Oman’s expat exodus continues as country continues nationalization push

The massive decline in the number of expats in Oman has resulted in a general 3.88 percent population. (File/AFP)dip
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Updated 21 September 2020

Oman’s expat exodus continues as country continues nationalization push

  • The expat population in Oman stood at 1,747,844 in August
  • The new figure comes as the country continues to implement nationalization programs

DUBAI: More than 50,000 expatriates left Oman in August, national daily Time of Oman reported, citing government data.

The new figure comes as the country continues to implement nationalization programs, particularly integrating more Omanis into the country’s workforce.

According to the new census provided by the National Center for Statistics and Information, the expat population in Oman stood at 1,747,844 in August, which showed a decrease of 53,895 from the previous month.

More than 6,000 locals have been added to the country’s national population in the same period.

But the massive decline in the number of expats in Oman has resulted in a general 3.88 percent population dip – from 4,527,934 to 4,480,333 between August 2019 and 2020.

All governorates in Oman reported a decline in population, but Muscat, the country’s capital city, showed the drop at 6.2 percent, followed by the southern governorate of Dhofar with a 5.6 percent drop.


Turkey irked over joint declaration by Cyprus, Greece and Egypt

Updated 23 October 2020

Turkey irked over joint declaration by Cyprus, Greece and Egypt

  • The joint statement also asked Turkey to accept Cyprus’ invitation to enter negotiations for an agreement on maritime delimitations

ISTANBUL: Turkey’s Foreign Ministry on Thursday slammed a joint statement by Greece, Cyprus and Egypt that condemns Turkish energy exploration in the eastern Mediterranean and numerous “provocations” that they maintain are threatening regional peace.
The Foreign Ministry said in a statement that it “fully rejected the declaration containing baseless accusations and allegations.”
During a trilateral regional summit on Wednesday in Nicosia, Cypriot President Nicos Anastasiades, Egyptian President Abdel Fattah El-Sisi and Greek Prime Minister Kyriakos Mitsotakis urged Ankara to end its “aggressive” actions.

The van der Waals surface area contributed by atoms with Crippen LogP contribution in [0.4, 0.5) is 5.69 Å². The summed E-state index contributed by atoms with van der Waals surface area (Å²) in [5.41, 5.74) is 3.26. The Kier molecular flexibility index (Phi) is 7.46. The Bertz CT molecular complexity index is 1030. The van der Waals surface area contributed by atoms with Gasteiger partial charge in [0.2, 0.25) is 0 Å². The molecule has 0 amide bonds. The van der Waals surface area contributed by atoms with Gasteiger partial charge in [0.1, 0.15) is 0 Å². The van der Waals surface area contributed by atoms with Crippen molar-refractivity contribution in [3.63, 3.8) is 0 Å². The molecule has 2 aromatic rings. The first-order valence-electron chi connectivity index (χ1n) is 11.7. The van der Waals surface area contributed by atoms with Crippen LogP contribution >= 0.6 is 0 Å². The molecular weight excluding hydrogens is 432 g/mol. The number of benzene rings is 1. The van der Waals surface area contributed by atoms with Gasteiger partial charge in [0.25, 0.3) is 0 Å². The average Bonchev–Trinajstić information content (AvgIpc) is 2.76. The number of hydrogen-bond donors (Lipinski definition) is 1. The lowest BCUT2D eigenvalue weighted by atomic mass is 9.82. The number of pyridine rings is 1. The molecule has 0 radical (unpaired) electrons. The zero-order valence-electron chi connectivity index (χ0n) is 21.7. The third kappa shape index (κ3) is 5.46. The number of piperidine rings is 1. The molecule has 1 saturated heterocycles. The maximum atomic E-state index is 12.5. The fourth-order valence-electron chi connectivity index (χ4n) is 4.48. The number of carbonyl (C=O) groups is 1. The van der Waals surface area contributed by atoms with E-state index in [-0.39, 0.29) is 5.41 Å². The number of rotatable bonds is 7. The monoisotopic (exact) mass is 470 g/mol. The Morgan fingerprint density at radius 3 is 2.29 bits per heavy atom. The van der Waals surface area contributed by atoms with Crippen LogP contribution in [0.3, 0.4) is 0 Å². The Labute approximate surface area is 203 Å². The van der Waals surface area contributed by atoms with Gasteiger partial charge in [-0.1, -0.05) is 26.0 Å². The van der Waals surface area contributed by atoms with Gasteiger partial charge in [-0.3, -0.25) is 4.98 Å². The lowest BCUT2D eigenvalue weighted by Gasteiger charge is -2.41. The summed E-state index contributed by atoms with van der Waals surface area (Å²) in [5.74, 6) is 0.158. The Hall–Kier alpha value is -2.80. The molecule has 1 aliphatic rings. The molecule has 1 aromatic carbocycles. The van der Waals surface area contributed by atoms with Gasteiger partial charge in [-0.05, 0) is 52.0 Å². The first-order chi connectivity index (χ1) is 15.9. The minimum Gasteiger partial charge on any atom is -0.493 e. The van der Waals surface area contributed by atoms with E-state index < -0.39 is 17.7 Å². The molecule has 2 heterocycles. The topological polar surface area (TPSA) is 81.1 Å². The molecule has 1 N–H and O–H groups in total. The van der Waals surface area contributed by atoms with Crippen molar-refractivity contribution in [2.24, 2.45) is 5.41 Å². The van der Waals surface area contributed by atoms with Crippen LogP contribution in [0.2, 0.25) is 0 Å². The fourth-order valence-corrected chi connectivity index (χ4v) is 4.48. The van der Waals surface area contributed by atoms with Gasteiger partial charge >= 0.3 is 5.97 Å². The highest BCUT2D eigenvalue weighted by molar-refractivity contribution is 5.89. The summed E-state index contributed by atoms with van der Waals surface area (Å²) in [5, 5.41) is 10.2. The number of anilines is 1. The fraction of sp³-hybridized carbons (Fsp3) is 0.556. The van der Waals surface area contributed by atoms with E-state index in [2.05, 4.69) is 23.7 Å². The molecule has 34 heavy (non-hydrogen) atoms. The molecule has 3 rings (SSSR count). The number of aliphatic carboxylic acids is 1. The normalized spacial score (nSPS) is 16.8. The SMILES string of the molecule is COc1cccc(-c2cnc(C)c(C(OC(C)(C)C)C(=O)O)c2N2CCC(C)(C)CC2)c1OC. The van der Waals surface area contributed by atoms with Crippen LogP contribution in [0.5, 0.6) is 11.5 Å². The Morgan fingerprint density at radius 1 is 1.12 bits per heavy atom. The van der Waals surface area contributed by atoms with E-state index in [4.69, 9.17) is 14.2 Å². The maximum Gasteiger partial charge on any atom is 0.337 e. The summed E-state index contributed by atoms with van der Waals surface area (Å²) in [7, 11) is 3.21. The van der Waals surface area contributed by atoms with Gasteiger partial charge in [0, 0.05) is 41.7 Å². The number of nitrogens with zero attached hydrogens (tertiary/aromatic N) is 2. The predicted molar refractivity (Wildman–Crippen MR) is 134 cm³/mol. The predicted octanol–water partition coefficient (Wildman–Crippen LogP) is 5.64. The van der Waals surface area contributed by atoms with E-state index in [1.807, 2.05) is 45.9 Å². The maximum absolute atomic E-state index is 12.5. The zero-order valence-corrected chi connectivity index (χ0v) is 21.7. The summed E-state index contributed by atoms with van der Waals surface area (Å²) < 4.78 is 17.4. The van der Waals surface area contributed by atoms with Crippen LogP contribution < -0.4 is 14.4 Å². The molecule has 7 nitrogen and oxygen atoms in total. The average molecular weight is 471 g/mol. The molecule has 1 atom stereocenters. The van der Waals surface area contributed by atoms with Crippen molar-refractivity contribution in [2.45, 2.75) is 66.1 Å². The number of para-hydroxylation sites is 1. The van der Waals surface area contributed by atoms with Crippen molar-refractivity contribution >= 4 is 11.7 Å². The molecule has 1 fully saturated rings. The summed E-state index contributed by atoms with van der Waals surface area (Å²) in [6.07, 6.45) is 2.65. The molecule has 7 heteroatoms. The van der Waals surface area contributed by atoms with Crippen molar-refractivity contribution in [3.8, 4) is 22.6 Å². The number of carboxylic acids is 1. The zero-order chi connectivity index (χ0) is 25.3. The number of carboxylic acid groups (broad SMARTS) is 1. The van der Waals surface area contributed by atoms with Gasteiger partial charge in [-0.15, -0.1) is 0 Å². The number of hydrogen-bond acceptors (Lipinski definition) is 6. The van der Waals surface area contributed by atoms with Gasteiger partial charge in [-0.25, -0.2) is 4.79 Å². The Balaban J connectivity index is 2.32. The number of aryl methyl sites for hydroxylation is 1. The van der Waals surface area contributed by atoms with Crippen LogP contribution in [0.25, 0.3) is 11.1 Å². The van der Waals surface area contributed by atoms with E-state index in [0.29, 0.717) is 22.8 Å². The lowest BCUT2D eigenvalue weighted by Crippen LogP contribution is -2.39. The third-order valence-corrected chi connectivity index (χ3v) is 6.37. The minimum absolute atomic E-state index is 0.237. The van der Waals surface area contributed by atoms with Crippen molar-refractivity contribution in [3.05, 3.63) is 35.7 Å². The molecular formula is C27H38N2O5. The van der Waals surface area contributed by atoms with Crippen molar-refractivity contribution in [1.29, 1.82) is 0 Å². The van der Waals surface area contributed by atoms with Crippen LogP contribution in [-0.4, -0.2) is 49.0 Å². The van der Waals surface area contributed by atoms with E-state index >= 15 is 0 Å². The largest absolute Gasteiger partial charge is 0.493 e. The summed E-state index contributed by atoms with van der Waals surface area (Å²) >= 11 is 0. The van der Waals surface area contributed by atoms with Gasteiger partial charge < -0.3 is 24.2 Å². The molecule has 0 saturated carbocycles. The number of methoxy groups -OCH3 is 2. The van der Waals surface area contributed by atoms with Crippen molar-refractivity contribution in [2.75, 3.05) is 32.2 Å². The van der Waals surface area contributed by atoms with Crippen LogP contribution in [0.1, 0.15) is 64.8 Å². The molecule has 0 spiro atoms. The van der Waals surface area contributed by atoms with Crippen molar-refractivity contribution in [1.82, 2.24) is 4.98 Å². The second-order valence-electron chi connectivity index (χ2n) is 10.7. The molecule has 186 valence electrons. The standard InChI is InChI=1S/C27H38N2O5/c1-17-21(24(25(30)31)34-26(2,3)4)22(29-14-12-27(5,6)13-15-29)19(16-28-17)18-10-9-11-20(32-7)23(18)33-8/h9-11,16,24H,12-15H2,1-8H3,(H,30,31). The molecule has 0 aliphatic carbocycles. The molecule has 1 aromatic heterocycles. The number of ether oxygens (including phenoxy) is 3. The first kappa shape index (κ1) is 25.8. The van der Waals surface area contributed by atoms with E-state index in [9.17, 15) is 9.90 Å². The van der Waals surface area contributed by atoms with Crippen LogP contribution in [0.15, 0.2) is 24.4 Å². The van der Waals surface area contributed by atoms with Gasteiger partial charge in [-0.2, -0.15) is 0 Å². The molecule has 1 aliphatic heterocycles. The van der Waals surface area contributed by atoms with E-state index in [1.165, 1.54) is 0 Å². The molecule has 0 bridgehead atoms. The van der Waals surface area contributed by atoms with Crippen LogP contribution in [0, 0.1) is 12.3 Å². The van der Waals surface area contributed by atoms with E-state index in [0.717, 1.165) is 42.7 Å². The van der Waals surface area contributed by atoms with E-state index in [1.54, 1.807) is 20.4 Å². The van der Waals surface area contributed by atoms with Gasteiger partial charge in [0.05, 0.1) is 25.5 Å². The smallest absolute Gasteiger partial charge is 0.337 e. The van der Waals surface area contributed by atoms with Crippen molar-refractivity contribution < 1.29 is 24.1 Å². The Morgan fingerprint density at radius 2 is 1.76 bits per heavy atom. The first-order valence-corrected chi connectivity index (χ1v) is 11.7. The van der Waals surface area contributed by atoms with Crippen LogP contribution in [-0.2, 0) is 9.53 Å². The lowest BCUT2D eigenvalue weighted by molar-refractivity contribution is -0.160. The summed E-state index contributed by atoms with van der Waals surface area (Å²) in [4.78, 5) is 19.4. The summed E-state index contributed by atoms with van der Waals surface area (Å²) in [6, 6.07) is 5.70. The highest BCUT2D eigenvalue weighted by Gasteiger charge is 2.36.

The joint statement also asked Turkey to accept Cyprus’ invitation to enter negotiations for an agreement on maritime delimitations. Greece and Cyprus have signed maritime border agreements with Egypt while dismissing a similar deal that Ankara signed with Libya’s Tripoli-based government as “legally invalid.”
The Turkish Foreign Ministry said the declaration attacked Ankara rather than supporting peace and stability in the region. It repeated Turkey’s position that cooperation could only take place with the inclusion of Turkish Cypriots in governing and sharing the resources of the ethnically divided island nation.
“We will continue with determination to protect our rights and the rights of Turkish Cypriots in the eastern Mediterranean,” the ministry statement said.
The trilateral summit took place amid high tensions between nominal NATO allies Greece and Turkey over maritime borders and energy rights.
In late summer, Turkey dispatched a research vessel escorted by warships to conduct seismic research in a part of the Mediterranean Sea that Greece claims as its territory, which prompted the Greek government to deploy its own warships.
Turkey pulled the research ship back to shore for several weeks for maintenance and to allow time for diplomacy but redeployed the Oruc Reis on a new energy exploration mission. A maritime announcement by Turkey says the Oruc Reis and two other ships would continue working in the area until Oct. 27.
Turkey also has had ships prospecting for oil and gas reserves in waters that Cyprus claims as its exclusive economic zone.